Victrex, University of Exeter enter R&D partnership to advance use of PAEK in additive manufacturing

VictrexThe University of Exeter (UK) and Victrex (Thornton Cleveleys, UK) have entered into a strategic partnership to introduce next-generation polyaryletherketone (PAEK) polymers and composites while improving the performance of underlying additive manufacturing (AM) processes. The aerospace and medical manufacturing sectors are expected to benefit during the initial adoption phase. 

The collaboration is driven by Victrex R&D and the university's Center for Additive Layer Manufacturing (CALM), a leading center of excellence. The new alliance will focus on multiple AM technologies.

“We are excited to start this partnership and continue our R&D work on development of high-performance materials and AM processes for today’s and future needs and applications,” said Professor Oana Ghita, the lead of CALM at the University of Exeter. “The new PAEK polymer-based materials will give designers and developers the opportunity to use the best-performing polymers within AM processes and help make this dream a reality, transforming AM into a high-performance production tool.”

Victrex and CALM started to work together in a consortium focusing on the development of Victrex PAEK polymers for various 3D-printing processes. After having achieved major improvements, Victrex recently announced newly developed advanced PAEK products designed for AM: A high strength material for laser sintering, a filament with better Z-strength than existing PAEK materials and better printability for filament fusion.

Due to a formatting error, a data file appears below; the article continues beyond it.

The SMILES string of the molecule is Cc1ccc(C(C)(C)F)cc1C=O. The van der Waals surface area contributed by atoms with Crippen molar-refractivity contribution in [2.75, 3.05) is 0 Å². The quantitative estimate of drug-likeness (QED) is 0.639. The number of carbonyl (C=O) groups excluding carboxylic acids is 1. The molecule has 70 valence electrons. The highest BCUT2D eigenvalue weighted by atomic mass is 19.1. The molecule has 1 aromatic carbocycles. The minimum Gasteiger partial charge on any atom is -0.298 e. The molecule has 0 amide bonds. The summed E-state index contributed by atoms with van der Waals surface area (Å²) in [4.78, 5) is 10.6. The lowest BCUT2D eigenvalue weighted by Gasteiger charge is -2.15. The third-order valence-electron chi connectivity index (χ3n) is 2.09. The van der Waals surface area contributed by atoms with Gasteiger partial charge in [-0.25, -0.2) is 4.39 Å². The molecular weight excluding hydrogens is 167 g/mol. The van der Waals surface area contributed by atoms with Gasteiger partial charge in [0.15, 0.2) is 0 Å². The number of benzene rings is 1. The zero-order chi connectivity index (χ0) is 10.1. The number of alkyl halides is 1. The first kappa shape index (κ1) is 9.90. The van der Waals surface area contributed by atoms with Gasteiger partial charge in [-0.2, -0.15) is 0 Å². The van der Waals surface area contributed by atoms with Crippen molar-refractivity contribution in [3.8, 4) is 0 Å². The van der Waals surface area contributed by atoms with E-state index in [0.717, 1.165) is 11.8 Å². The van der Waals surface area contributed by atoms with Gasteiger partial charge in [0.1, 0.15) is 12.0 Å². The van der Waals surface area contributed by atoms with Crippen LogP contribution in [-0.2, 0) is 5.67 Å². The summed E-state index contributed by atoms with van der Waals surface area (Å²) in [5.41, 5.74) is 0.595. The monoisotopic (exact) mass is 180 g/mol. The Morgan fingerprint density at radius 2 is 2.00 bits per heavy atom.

Potential benefits of using PAEK polymer for AM could include:

  • Greater design freedom for engineers looking to deploy AM in high-performance applications in a variety of industries.
  • Higher-performance AM solutions, enabling the production of highly complex, customized and specialized PAEK components.
  • Digital design and fabrication of PAEK parts for rapid prototyping and speed to market.
  • Improved economics through elimination of machining waste, improved refresh rates in powder bed fusion and improved material utilization in filament fusion.

In the aerospace sector, the use of PAEK/PEEK in AM has the potential to enable new designs and the consolidation of parts within a single design, said Victrex. At the same time, it will allow the production of parts that would be difficult to machine.

In medical applications, AM in conjunction with PAEK will allow the manufacture of patient-specific implants. 

CALM specializes in the use of high-temperature and high-performance polymers and composite materials for additive manufacturing. The center offers independent research and technical support, working with both academia and industry worldwide to develop the next generation of AM materials for engineering.

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